The Epidemic of Musical Piracy

It happens a lot, but students say they don’t worry about being caught. So many do it, they believe there is safety in numbers.

By Mike Troup

Ben has over 15,000 songs stored on his computer and this Haverford College student says that all of them have been downloaded illegally.
The school’s Honor Code, which has rules against theft, at first acted as a deterrent to him, but not for long.
“When I got to Haverford I didn’t pirate music for a few weeks because I felt that it was against the Honor Code, but I got sick of not being able to get new music,” said Ben. (His name, along with others in this story, has been changed to conceal his identity. The students interviewed requested anonymity in exchange for candor about their downloading habits.)
Direct conflict with the Honor Code troubles many Haverford students, who struggle with the idea that music piracy is theft, but Ben has no qualms. He feels it is okay to break the rules that separate students from the music they want.
“I think copyright is intrinsically flawed in a digital era where content can be reproduced so easily,” he said. “I don’t think Duke Ellington is going to mind if I take one of his albums.”
Ben wasn’t kidding when he said pirating is easy. He uses free download sites like Kazaa and Limewire daily to contribute to his stash of 15,000 songs. Those sites make it possible to download over 100 songs in a day. If Ben played his pirated library from start to finish, the music would be playing for more than 21 days.
Ben isn’t the only Haverford student who pirates music. While not everyone has downloaded 15,000 songs, the majority of students interviewed for this story admit to using download websites to add to their music library.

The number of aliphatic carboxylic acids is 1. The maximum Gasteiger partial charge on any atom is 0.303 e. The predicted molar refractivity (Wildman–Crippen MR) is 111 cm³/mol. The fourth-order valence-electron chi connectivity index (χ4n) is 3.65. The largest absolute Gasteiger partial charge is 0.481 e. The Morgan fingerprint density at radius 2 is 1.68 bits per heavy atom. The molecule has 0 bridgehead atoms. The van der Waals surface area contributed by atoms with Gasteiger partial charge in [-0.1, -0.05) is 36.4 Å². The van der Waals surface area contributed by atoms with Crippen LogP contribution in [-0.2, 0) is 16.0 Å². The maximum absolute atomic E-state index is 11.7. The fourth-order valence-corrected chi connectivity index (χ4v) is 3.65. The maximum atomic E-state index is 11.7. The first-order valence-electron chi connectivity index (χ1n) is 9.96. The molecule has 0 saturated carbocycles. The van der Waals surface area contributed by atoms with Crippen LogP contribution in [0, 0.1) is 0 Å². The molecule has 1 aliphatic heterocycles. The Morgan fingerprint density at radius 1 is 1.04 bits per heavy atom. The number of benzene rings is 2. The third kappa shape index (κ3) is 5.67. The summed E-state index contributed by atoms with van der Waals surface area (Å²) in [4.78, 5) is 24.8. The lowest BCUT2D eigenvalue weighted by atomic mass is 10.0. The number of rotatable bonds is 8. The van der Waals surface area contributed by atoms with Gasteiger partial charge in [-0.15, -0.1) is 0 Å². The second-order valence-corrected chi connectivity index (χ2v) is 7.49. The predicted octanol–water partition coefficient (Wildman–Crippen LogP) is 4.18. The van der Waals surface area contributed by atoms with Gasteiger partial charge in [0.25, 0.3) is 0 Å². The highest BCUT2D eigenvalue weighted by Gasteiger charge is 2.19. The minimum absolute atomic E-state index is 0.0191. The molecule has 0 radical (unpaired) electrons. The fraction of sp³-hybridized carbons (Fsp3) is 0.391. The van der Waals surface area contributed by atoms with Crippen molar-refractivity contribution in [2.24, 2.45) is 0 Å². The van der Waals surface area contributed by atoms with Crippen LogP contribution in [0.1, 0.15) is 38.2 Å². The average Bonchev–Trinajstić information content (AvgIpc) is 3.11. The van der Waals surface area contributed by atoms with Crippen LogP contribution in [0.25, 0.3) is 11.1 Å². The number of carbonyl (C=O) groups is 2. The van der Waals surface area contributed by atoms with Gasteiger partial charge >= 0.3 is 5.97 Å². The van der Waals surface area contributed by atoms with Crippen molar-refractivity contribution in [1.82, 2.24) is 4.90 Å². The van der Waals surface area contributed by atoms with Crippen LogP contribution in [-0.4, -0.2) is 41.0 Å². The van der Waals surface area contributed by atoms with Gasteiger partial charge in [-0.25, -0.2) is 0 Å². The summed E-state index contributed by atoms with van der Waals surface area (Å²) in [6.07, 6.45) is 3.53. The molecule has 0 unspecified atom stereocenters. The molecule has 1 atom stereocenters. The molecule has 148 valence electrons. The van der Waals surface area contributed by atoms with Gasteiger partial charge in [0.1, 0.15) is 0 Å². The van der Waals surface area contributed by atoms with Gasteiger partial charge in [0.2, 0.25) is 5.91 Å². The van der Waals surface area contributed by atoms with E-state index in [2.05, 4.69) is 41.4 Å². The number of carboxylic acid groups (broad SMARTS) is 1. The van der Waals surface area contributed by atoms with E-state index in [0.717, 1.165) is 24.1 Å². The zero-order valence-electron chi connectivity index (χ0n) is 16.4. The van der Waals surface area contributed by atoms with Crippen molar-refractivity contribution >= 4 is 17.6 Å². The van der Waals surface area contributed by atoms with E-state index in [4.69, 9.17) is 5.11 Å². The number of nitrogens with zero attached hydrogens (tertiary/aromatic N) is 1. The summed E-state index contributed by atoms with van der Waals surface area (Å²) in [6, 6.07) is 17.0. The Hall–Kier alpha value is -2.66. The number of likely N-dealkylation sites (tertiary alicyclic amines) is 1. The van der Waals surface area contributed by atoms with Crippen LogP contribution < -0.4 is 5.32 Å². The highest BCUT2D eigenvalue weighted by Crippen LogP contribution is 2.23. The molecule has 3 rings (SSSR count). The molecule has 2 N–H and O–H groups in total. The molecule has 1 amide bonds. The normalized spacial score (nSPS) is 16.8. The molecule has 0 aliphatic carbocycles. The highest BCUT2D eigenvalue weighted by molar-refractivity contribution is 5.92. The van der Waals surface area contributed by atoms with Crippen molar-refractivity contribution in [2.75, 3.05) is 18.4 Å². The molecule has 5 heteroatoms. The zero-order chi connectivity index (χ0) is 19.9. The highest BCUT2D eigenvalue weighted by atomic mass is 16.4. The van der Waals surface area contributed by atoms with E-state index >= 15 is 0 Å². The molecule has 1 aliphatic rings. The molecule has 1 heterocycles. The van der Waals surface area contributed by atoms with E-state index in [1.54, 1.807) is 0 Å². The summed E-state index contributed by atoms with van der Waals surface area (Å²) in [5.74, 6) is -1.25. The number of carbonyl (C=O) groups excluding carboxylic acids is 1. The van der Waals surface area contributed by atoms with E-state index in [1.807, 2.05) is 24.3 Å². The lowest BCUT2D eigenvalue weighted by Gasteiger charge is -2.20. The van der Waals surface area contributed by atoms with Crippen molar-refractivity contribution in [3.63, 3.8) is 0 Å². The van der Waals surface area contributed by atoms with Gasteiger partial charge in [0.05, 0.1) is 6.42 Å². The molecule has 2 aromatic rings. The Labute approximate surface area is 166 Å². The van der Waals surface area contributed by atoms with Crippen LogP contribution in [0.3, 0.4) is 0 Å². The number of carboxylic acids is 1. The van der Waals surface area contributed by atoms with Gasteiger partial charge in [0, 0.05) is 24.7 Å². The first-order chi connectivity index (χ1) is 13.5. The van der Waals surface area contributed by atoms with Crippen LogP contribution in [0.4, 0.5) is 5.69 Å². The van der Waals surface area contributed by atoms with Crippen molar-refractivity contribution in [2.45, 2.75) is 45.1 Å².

Safety in Numbers
A student we will call Caroline has over 3,000 songs on her computer that she did not pay for. Her stance mirrors the “above the law” mentality that Haverford students have adopted on this issue. Their belief is that most Haverford students download music illegally, so there is no chance of getting in trouble.
“They’re not going to catch me, everyone does it,” said Caroline..
A woman we will call Lisa is another avid music pirate who shares Caroline’s belief that there is safety in numbers.
“I’m aware of the consequences, but everyone else downloads music so I don’t take the
consequences too seriously,” she said.
What students like Ben, Caroline and Lisa do not realize is that people do get caught pirating music on the Haverford campus.
Barbara Mindell, the Director of Academic Computing Services at Haverford, deals with attorneys that are taking legal action on students on campus.

“Every year we get notifications from attorneys of the copyright holders to notify a student that he or she is being sued,” said Mindell. “They are spending millions of dollars to monitor things that are going over the network to try to catch people pirating music. It’s a huge issue.”
Mindell also added that legal action should come not as a surprise to these students. The risks of downloading copyrighted material are clearly shown on the college’s Academic Computing Center’s website. The potential consequences are all listed.

Keeping it Secret
This is not enough to scare Caroline. She said has found a way to protect her computer from being found as having copyrighted material. “I disabled my file-sharing, so now people can’t take files from my computer” she said.
What is ironic is how Caroline learned how to use this protective measure.
“Someone from the Academic Computing Center taught us how to do it last year during customs week,” she explained, “It’s even on their website.”
Sure enough, Caroline was right.
On the ACC website there are two links to websites titled “How Not to Get Sued for File Sharing” and “Disabling Peer to Peer File Sharing”.
Andrew Lipstein, 20, wishes that he had known about these links. In 2006, Lipstein was contacted by the school saying that he had to pay a $75 fine for sharing music or else he would
Be denied access to the school’s school’s internet.
“Although I used to frequently download music, I was caught for having shared my music. Apparently someone took a song off of my computer” he said.
Lipstein said that he is lucky that he was only caught for one song. He added that a friend is currently being sued for $750 a song for 10 songs that were found being illegally distributed from her computer.
It is an ongoing battle between the music industry and college students that do not want to spend money for music. While there are isolated incidents of students being caught, there are far more incidents of people who continue to download illegally.
“If I want a song, I’m going to download it,” said Caroline. “I’d still rather take a risk than have to pay for my music.”